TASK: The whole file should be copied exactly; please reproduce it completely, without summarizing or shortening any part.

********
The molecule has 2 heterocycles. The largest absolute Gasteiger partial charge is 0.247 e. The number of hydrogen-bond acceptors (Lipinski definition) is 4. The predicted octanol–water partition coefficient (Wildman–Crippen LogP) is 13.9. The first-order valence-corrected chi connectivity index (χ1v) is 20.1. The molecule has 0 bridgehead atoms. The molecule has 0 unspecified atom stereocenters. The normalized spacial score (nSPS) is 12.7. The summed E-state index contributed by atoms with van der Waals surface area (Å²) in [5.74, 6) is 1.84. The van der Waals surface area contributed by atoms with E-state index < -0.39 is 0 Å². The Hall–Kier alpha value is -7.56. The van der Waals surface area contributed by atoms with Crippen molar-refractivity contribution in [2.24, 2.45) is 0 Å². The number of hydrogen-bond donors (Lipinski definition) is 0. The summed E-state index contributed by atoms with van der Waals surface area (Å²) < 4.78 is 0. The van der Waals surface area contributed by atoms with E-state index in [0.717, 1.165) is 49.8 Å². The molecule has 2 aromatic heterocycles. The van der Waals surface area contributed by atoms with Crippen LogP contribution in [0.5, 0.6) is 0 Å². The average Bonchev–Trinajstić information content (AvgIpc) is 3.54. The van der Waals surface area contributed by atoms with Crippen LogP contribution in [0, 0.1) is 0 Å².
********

The molecule has 2 heterocycles. The largest absolute Gasteiger partial charge is 0.247 e. The number of hydrogen-bond acceptors (Lipinski definition) is 4. The predicted octanol–water partition coefficient (Wildman–Crippen LogP) is 13.9. The first-order valence-corrected chi connectivity index (χ1v) is 20.1. The molecule has 0 bridgehead atoms. The molecule has 0 unspecified atom stereocenters. The normalized spacial score (nSPS) is 12.7. The summed E-state index contributed by atoms with van der Waals surface area (Å²) in [5.74, 6) is 1.84. The van der Waals surface area contributed by atoms with E-state index < -0.39 is 0 Å². The Hall–Kier alpha value is -7.56. The van der Waals surface area contributed by atoms with Crippen molar-refractivity contribution in [2.24, 2.45) is 0 Å². The number of hydrogen-bond donors (Lipinski definition) is 0. The summed E-state index contributed by atoms with van der Waals surface area (Å²) < 4.78 is 0. The van der Waals surface area contributed by atoms with E-state index in [0.717, 1.165) is 49.8 Å². The molecule has 2 aromatic heterocycles. The van der Waals surface area contributed by atoms with Crippen LogP contribution in [0.5, 0.6) is 0 Å². The average Bonchev–Trinajstić information content (AvgIpc) is 3.54. The van der Waals surface area contributed by atoms with Crippen LogP contribution in [0, 0.1) is 0 Å².